By Ryan Horne
On Friday, the Institute members wrapped up an extremely productive first week. The morning was spent with each of the three groups (geography, provenance, visualization) working towards refining their thoughts on their respective areas and creating a presentation to address possible institute outcomes (like a position paper, new software, etc) from their respective areas.
After a productive morning, the groups were brought back together for presentations and discussions. The first group to present was the geographies group, of which I am a member. We argued that it is necessary to move beyond a terrestrial sense of geography and instead consider the myriad overlapping spaces and their connections in which an object is found. This includes the spaces of production, dissemination, display, observation, and even the spaces depicted on the object. We presented a list of different linked open data (LOD) vocabularies and ontologies that could be leveraged to do so, and that there is a need for us to move beyond simply using LOD to describe our objects by creating a new system that both dealt with overlapping networks of space and presented them in a meaningful way to a viewer. We proposed that the new Kerameikos.org project could be used to describe a collection of vases, and that the institute could then build off of the data structure to create a “next step” digital project.
The next group to present was focused on provenance. A very interesting point raised by this group was that provenance is not a static; window into the past; instead any treatment of provenance should also account for future changes in the status of an object, including (if not especially) that of a digital version. In short, provenance also needs to capture the “future life of things” in addition to tracing the itineraries which it has previously traveled. The provenance team also presented their vision for a new software system built on LOD standards (which even included a quite nice spider icon!). Agreeing with the geographies group, this team reinforced the notion that objects exist in a series of networks, and that these networks need to be analyzed, visualized, and traversed through their proposed software solution. This group demonstrated their ideas with SketchFab, which contains a large number of objects with poor or missing provenance information. SketchFab also contains a large number of vases, making it an attractive starting point for bringing together the geography and provenance teams.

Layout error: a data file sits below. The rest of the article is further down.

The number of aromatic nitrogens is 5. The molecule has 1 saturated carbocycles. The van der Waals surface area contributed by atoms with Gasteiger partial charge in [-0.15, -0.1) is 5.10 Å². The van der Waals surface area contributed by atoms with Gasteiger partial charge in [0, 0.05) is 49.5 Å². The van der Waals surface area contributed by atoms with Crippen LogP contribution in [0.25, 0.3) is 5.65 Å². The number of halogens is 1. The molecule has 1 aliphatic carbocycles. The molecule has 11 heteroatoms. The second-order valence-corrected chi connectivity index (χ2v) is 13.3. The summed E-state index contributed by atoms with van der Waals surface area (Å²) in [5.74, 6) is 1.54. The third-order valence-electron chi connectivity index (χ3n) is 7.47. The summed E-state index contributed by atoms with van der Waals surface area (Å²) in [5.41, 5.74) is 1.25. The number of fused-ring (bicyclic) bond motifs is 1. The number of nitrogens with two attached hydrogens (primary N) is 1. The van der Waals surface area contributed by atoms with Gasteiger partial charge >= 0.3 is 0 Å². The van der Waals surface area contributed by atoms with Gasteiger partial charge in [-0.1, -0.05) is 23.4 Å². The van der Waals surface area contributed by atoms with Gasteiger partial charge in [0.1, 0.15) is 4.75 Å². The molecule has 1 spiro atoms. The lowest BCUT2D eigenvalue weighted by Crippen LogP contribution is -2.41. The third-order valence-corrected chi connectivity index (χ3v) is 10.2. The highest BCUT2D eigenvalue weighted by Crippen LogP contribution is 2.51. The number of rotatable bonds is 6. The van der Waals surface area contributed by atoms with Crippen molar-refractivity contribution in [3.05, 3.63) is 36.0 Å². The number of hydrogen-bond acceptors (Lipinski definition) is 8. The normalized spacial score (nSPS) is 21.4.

The final group to present was the visualization group, who reinforced their arguments from the previous day that we need to consider the multi-sensory aspects of an art object and its digital manifestations. The group sparked an interesting discussion on how the conversion to digital changes the user experience of art history, especially as the space in which the interaction of an art object moves from a museum / exhibition space into the complex geographies of the online world, where different programs and platforms can fundamentally alter the relationship of the viewer to the art object. One of this group’s goals for the institute is to consider / capture such different uses and visualization of an object through time, and to consider how an object exists in different networks and in different scales.
One thing that struck me was the emphasis that each subgroup placed on the concept of networks. Despite our division, all of us discussed how objects are embedded in a series of overlapping networks and the need for any institute outcome to model, display, and analyze them. This is, I believe, a major takeaway from the institute so far: Describing and studying different levels of networks and connectivity (physical, intellectual, geographical, etc) is one of the defining concepts of digital art history.
Another interesting point of commonality was the recognition that much of the work in defining data terms has already been completed; what is needed now is an exemplar project that moves beyond metadata descriptions and 1:N data mappings. From our discussions, it seems that a desired ultimate deliverable for the institute is a software product and documentation that demonstrates how linked open data can be leveraged to effectively study the layers of networks and connections surrounding art historical objects.